Updated on: 6/1/2018
Atul Gawande, practicing medical doctor and author of many great lay medical books, wrote The Checklist Manifesto. It's a pragmatic book about getting surgeries right, but it applies to many medical procedures and provides an illuminating look at the process surgeons use to make surgery possible. Gawande goes back to the literal checklist that pilots use as a way to avoid errors.
But maybe these checklists need to accompany doctors the first time they meet a patient. A study led by Dr. David Newman-Toker and published in the medical journal BMJ Quality & Safety suggests that the most dangerous form of medical mistake is diagnostic error – meaning a missed or incorrect diagnosis on the part of the medical provider.
In conducting the study, a group of researchers analyzed 25 years of medical malpractice claims data that came from more than 350,000 individual claims that resulted in settlements and verdicts to the plaintiff. Researchers found that of those 350,000 total claims, as many as 80,000 resulted in death to the patient.
Magnitude & Cost of Missed Diagnosis Cases
The analysis of the medical malpractice records showed, in more than 25% of the cases, the reason for the claim involved some form of diagnosis-related error, totaling more than 100,000 claims. The results of diagnostic errors ranged from minor injuries to permanent injuries, and in some cases even death to the patient.
According to the authors of the study, the total cost of all diagnostic errors analyzed in their research was approximately $38.8 billion. This, according to the researchers involved in the study, was a significantly higher amount than any other type of medical error, which illustrates just how serious of a problem a simple misdiagnosis could end up being for patients.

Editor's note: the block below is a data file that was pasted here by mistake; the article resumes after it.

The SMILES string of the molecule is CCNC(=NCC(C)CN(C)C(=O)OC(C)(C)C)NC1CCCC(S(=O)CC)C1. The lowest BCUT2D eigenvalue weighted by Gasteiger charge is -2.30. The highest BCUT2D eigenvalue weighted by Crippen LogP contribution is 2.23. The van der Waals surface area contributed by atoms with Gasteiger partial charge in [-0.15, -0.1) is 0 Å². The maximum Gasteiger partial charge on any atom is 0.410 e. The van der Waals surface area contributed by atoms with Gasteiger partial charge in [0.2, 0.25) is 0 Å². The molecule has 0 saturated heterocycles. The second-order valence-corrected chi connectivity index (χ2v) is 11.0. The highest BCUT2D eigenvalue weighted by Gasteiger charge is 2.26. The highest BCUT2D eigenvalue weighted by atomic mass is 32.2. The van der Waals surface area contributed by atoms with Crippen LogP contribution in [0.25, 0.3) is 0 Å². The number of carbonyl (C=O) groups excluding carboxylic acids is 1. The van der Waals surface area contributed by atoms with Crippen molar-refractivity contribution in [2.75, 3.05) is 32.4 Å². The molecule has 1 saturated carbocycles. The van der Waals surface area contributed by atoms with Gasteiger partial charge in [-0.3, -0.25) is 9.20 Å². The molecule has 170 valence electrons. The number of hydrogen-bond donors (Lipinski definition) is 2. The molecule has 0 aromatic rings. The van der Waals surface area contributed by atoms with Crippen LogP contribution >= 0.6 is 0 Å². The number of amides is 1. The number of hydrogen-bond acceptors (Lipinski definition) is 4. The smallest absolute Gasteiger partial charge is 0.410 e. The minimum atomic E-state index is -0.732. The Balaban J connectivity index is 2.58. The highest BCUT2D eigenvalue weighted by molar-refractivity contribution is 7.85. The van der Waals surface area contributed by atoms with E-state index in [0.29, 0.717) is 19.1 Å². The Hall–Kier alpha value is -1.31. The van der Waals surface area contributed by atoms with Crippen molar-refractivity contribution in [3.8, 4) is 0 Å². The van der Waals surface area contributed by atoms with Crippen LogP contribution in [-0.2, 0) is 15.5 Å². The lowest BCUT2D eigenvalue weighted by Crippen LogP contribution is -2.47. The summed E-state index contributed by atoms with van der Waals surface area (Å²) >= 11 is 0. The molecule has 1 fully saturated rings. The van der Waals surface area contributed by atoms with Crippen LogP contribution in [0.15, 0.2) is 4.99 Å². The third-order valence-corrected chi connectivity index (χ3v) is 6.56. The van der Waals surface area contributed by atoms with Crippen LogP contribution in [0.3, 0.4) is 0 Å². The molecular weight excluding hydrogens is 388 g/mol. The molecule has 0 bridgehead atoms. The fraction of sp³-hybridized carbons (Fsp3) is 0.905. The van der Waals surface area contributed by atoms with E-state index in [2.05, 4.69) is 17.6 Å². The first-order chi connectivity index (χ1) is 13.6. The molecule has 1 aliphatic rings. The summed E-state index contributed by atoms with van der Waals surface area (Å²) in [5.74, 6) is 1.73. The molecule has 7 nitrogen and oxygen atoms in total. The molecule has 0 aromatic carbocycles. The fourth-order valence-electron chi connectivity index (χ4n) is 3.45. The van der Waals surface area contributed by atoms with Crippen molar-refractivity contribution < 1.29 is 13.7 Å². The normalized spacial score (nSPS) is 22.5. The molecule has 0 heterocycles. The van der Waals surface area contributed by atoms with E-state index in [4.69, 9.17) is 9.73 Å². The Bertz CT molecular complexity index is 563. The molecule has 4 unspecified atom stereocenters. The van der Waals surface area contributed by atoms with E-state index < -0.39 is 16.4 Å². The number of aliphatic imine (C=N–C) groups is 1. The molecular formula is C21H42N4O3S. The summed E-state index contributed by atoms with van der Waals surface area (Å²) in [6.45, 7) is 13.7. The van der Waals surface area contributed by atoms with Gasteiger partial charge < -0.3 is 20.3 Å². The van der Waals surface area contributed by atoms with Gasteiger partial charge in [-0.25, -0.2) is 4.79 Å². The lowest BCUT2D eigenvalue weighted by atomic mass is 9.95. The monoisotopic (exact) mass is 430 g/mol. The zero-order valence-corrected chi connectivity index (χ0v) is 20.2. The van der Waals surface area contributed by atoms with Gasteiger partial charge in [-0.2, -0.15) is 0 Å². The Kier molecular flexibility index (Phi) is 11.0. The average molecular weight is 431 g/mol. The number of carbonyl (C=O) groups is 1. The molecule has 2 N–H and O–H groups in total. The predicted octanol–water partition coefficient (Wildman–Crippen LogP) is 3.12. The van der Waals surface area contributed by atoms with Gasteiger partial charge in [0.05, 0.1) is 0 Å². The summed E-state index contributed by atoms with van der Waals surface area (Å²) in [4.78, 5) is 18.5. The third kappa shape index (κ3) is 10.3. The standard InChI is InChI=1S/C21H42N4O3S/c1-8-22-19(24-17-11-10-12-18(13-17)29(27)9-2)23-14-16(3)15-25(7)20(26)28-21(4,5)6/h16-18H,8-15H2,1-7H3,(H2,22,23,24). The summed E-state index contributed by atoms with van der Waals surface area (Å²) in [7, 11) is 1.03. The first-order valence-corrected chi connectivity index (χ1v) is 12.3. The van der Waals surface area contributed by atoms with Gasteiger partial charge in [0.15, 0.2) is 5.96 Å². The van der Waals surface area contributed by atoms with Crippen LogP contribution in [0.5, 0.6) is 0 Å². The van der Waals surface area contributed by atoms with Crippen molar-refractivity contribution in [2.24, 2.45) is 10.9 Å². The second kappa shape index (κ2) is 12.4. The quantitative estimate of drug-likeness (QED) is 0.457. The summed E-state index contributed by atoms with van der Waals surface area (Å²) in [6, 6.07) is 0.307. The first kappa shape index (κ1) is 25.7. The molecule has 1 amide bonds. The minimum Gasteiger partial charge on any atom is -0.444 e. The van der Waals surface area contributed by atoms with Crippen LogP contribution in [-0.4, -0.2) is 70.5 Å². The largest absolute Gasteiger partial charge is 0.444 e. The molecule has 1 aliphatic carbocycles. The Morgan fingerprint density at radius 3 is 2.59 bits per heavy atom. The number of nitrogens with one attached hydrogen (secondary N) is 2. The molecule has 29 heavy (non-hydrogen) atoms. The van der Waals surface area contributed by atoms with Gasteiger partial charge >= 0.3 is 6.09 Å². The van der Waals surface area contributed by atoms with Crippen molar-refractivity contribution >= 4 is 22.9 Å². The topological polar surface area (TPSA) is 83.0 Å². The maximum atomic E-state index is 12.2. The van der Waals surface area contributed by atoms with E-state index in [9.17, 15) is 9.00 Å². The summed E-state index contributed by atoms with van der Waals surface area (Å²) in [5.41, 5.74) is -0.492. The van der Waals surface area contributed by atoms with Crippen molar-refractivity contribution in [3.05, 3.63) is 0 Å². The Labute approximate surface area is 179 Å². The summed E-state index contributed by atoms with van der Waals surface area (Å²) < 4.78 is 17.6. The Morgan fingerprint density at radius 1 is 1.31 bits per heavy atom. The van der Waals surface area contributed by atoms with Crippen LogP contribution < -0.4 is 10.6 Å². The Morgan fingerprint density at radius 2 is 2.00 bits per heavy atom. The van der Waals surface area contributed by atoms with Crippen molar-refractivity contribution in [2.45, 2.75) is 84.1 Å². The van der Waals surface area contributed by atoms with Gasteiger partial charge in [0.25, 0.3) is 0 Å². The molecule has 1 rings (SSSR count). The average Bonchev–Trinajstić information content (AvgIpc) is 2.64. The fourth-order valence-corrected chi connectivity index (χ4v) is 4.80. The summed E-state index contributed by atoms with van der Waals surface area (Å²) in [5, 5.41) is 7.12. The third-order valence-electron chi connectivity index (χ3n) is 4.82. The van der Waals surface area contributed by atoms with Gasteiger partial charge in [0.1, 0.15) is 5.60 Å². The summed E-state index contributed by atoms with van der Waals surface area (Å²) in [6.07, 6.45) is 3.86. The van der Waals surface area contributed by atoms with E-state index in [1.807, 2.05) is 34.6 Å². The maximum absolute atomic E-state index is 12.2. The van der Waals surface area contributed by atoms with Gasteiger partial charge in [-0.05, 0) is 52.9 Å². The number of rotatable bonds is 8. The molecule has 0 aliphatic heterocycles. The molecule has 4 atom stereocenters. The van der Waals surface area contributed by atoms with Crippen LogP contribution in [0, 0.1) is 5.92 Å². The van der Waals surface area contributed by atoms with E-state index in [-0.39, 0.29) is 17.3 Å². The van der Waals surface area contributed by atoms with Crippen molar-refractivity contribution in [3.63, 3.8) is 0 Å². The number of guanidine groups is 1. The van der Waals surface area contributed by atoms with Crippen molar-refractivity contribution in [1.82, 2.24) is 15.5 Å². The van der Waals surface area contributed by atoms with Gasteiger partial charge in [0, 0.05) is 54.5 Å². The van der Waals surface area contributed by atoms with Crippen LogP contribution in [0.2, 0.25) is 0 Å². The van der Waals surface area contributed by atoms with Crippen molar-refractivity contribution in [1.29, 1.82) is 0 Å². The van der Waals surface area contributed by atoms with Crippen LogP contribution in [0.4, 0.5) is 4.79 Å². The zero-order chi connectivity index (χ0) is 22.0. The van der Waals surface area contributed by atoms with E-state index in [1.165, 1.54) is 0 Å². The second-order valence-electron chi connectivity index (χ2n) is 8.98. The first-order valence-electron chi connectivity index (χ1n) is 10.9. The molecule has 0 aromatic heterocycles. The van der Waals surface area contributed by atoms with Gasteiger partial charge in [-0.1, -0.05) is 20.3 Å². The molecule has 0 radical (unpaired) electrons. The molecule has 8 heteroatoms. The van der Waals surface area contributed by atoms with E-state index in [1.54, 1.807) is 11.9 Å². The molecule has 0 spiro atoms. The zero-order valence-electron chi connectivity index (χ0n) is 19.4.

“Overall, diagnostic errors have been underappreciated and under-recognized because they’re difficult to measure and keep track of owing to the frequent gap between the time the error occurs and when it’s detected,” said Newman-Toker. “These are frequent problems that have played second fiddle to medical and surgical errors, which are evident more immediately.”
Double-Edged Sword of Diagnostic Errors
Dr. Newman-Toker brings up an excellent point about the prominence of “never events” – such as surgical and medication errors – in the area of medical malpractice because of how quickly they can be recognized and attributed to a specific mistake. But often times, medical patients do not become aware of a diagnostic error until much later, and it can sometimes be difficult to trace the origin of the mistake.
There is a double-edged sword to this problem, as is outlined by the researchers involved in the study. Because medical providers’ fear of being held liable for a diagnostic errors, there is always the chance that this fear can result in lead to overuse of diagnostic testing resources, which can be very costly. And since those costs are considered unnecessary and increase the overall burden of healthcare costs, there is also a reason for doctors to be wary about over-prescribing diagnostic services.
According to an article explaining the authors’ thoughts on the issue, “efforts to curb defensive medicine and reform the tort liability system should consider specific policies related to diagnostic error.”